Who knows, maybe it's a sign one-time Ottawa Lynx teammates Jamey Carroll and catcher Michael Barrett were involved in the winning play in last night's National League wild-card tiebreaker. Some higher power obviously wants us to get the message that this city should give the baseball business another try.
Can-Am League commissioner Miles Wolff is in Ottawa today, talking to city councillors and officials about the independent league team taking over the Lynx lease and establishing itself at the stadium. The first time he was here it was a day trip from Quebec City, where he operates the Can-Am loop's Capitales. This time, he's actually come from his home base in North Carolina, so that should tell you how hungry Wolff is to be part of the Ottawa sports scene.
Just a thought: If the commissioner is this eager, and has as much pull as Wolff does in the league, it means other Can-Am operators will fall in line and be committed to making Ottawa work. The lack of faith from other owners was the smoking gun with both Ottawa CFL teams, which is something that's been left out the current discussion about reviving football. That's why baseball is more doable than another CFL team here.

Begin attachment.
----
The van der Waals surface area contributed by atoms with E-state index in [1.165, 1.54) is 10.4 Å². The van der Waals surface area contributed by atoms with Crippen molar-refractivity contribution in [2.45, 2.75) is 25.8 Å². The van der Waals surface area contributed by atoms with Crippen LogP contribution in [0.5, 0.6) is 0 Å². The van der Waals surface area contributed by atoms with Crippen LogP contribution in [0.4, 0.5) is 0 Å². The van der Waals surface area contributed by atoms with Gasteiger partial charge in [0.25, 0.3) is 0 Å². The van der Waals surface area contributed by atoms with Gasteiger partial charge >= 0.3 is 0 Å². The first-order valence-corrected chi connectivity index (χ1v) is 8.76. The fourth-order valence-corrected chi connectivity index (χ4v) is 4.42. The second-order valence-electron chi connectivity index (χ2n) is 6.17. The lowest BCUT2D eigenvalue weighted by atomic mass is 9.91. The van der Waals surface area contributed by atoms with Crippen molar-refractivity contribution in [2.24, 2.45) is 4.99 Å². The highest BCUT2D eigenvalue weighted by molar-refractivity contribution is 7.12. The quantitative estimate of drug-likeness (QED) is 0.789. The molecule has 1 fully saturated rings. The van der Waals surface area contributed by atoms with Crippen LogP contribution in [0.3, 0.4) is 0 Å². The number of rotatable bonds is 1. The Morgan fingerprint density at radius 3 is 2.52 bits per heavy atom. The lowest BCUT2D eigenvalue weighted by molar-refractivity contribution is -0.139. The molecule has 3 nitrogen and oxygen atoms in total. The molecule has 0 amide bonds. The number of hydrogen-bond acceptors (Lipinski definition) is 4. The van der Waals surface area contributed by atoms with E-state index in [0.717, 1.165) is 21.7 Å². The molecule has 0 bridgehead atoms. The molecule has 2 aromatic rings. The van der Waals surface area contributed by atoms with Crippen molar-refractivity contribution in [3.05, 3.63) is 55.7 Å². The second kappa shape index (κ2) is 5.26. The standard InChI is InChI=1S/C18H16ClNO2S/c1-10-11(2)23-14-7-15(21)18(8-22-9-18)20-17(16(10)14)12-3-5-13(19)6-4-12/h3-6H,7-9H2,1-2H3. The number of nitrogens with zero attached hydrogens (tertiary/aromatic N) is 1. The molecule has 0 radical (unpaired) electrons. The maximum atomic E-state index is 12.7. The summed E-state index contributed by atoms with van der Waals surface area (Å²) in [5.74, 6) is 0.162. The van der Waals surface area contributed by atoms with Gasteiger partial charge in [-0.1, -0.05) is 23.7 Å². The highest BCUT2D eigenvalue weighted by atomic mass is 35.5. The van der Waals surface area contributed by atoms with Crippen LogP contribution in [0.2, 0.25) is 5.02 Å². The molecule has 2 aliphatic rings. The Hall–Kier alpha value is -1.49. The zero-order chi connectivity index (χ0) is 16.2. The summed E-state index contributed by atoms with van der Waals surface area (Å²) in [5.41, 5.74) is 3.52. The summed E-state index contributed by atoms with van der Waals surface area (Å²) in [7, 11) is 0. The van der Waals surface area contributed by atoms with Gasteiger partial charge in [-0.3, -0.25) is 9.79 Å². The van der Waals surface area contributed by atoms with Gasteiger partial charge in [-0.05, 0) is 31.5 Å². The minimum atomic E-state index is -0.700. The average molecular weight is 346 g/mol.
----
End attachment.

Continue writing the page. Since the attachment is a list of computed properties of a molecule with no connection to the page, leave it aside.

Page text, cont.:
There are a lot of ifs to contemplate, especially from a legal standpoint, but hopefully Wolff's sincerity will win over the right people. The man thought he had a deal back in April, didn't get it and he's still come back. He's been a straight shooter from Day 1, near as any semi-detached observer can tell. Wolff is willing to take a bit of the back-of-the-hand treatment from the city (frankly, not sure who's driving that at this point, but it probably isn't council) to make things right.
Meantime, and this is written with the full knowledge that most newsrooms in Ottawa are strapped for staff, can more media outlets pick up on this? Yes, the Senators' season starts tomorrow and there's a provincial election campaign on. Please take a little time and realize that for reasons beyond the ken of any rational being, the city seems to be begging to play lawyerball on the taxpayer's dime(s) instead of baseball here in 2008. Don't do the typical Ottawa thing and bemoan the loss of baseball on some random slow news day in the middle of next July; it will be too late by then and the diehard ball fans here will not be appreciative.
Anyways, in case it went too late last night, Carroll, whose No. 3 was retired by the Lynx, capped the Colorado Rockies' winning rally in the 13th inning with a sacrifice fly off the Padres' Trevor Hoffman, the most prolific closer in the history of baseball. The Rockies' Matt Holliday scored the winning run by sliding under an attempted tag from Barrett, who caught for the Lynx in 2000 before moving up to the majors.
That probably doesn't mean anything to the current situation Ottawa baseball lovers are facing with regard to hoping for another team here, but we have to have hope.
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